“The number on this ID card will be her driver’s license number when she’s old enough to drive. Isn’t that neat?”
I raised my eyebrow at the unusually chipper DMV employee behind the counter. “It’ll be awhile. I’m sure they’ll have risen the driving age considerably by then.” In my head I added, “And rightly so”.
The smile she gave me seemed to say, “Listen lady, I’m trying here.” But in my defense she’s the very first DMV employee I’ve ever met that didn’t appear angry or lobotomized.
According to my father the kid didn’t need an ID card to fly. He claimed he called the airline and spoke to someone directly. It was entirely possible, but not very probable, so I decided to have one made just in case. Which was why I was standing at the DMV counter, holding the wrist of an uncooperative five year old, on my coveted lunch break. And sweating, I might add, because it was approximately 103 degrees and humid enough to cause mirages in the parking lot. I was almost positive I’d seen a mariachi band and a dancing margarita.
“Mom, I’m getting a driver’s license!”
It was not a question, but a statement. And for the fifth time since walking in the door, filling out the paperwork, and taking a number I said, “No. It’s not a driver’s license. You are too young to drive.”
“When can I drive”, she whined.
The lady behind the counter paused in her typing to smile at my cranky child. “Soon”, she said...at the exact same time that I muttered, “Never”.
She crossed her arms over her chest and said what all children from a broken family say when they aren’t getting their way. “Humph. I’ll just ask my daddy.”
I only just managed to stop myself from saying, “Good luck with that, kid. If you can squeeze any money out of your broke ass father, then you’ve got a tighter grip that I do. And I don’t foresee a wealthy, car buying, insurance paying stepfather in your future. Also, shut your pie hole.”
Instead I simply laughed and escorted her to the side counter to have her picture made.
The whole process wasn’t as painful as I expected, but it caused me to think about things I hadn’t even begun to fathom. Like my child driving...in a car...with a motor. Blaring a DMX CD, smoking a stolen Virginia Slim, carting around three boys with sagging pants that are rolling up marijuana in the backseat, all while her best friend flashes truckers from the passenger side window.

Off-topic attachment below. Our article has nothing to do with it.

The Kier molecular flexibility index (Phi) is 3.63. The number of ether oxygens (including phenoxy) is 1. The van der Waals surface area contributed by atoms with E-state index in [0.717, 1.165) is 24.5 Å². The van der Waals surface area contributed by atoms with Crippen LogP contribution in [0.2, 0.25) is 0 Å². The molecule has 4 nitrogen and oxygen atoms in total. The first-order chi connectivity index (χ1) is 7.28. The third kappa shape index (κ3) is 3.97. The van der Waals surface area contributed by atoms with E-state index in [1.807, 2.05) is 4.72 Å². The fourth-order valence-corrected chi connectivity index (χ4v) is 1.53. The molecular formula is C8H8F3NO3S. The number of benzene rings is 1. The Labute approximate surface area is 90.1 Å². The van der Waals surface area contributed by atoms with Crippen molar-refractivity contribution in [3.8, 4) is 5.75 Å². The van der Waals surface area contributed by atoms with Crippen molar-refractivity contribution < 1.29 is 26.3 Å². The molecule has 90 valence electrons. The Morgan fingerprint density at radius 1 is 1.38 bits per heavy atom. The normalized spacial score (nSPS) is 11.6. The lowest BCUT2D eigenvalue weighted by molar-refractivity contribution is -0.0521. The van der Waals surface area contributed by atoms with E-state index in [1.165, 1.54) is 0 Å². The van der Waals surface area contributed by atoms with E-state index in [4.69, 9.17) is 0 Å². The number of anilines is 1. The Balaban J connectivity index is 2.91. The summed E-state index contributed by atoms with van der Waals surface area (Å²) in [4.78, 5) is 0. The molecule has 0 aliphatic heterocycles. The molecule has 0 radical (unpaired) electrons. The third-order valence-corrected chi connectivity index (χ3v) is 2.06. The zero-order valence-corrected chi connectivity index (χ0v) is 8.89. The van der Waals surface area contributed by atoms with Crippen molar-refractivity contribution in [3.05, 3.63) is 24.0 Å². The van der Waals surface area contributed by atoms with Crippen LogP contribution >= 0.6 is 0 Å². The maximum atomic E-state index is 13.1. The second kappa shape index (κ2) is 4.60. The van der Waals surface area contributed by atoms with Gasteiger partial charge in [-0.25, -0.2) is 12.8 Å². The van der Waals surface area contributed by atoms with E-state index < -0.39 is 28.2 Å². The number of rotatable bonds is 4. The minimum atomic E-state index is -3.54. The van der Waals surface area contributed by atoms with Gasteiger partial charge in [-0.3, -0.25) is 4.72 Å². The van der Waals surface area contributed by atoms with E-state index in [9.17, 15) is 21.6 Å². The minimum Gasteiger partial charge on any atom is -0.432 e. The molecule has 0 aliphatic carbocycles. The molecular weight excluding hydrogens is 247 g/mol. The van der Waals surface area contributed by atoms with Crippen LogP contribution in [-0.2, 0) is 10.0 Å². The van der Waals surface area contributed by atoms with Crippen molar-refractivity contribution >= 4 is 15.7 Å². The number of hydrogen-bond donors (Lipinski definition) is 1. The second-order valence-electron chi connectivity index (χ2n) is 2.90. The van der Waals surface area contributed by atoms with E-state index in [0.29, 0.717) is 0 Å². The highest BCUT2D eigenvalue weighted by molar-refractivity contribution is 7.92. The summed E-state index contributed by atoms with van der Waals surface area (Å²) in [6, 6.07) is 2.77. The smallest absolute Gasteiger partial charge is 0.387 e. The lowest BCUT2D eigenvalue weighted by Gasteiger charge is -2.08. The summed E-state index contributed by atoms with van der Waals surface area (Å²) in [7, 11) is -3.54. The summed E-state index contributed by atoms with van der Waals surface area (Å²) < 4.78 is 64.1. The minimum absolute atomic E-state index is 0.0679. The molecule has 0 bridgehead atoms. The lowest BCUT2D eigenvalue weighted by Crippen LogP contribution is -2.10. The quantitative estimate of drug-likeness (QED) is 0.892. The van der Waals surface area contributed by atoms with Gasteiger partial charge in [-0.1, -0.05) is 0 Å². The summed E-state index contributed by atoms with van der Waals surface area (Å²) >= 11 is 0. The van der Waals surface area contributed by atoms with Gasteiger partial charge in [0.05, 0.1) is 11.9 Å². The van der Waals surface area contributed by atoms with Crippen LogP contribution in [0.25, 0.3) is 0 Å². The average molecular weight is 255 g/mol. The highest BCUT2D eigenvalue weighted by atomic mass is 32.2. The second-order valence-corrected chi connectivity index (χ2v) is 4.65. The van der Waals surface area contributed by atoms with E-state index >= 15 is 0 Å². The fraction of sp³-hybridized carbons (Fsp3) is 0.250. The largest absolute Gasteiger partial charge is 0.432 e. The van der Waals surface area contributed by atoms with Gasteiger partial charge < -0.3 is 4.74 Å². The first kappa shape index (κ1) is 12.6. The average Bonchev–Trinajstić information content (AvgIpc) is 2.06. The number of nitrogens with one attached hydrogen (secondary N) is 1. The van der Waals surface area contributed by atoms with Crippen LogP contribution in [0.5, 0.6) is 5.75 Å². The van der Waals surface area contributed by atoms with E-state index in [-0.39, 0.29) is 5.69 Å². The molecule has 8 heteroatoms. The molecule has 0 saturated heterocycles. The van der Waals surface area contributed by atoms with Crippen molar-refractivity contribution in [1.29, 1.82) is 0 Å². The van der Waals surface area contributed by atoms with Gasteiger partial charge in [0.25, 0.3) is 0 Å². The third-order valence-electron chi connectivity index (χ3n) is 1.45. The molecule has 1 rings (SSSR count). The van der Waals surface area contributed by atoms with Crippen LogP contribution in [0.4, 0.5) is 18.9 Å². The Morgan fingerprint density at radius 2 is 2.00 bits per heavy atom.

Or maybe she’ll be a bit smarter than me. A mother can dream.
I can sympathize with teenagers desperately wanting to drive. I’m only 25. I remember what it was like to crave that freedom – to count the days until you didn’t have to be embarrassed about riding the school bus or being dropped off by your parents. To this day, I don’t think I ever wanted anything more than I wanted a set of car keys and that little plastic card.
But I also remember what a fucking idiot I was and how often I came close to killing not only myself, but every woodland and domestic creature in the surrounding area. Just like every teenager that knows everything and thinks they’re the best driver, like, ever.
I was luckier than most. While the majority of my friends had to wait until their sophomore year to get their license, (because there was a mandatory Driver’s Ed class that had to be taken first) I got mine that summer. Papa paid for my cousin Christine and me to take a four day course with a private driving instructor – three days of on the road training and one 8 hour day of video watching in a “class” similar to those given to drunk driving enthusiasts. At least my dad said they were similar.
Our instructor’s name was Karen and she was a very sweet lady. And by sweet I mean that she only made us do parallel parking five times a piece and always let us go through the drive through at Bojangles for an afternoon biscuit and a sweet tea.
We had a lot of fun in those three days. The exception being Christine’s interstate driving - which was like teetering on the edge of a precipice and not daring to breathe lest we go plummeting to our deaths... all the time knowing that had I been the one driving, I would have at least had sense enough to use signals on the way down. I read the training manual twice, after all. My skills were clearly superior.
When it came time for us to go to the DMV I was ecstatic. I knew dad was going to give me a car right before we left to take the test as a surprise. I spent a lot of time coming up with the perfect outfit to wear in my Mustang convertible, which is what I asked for and had no doubt I was getting.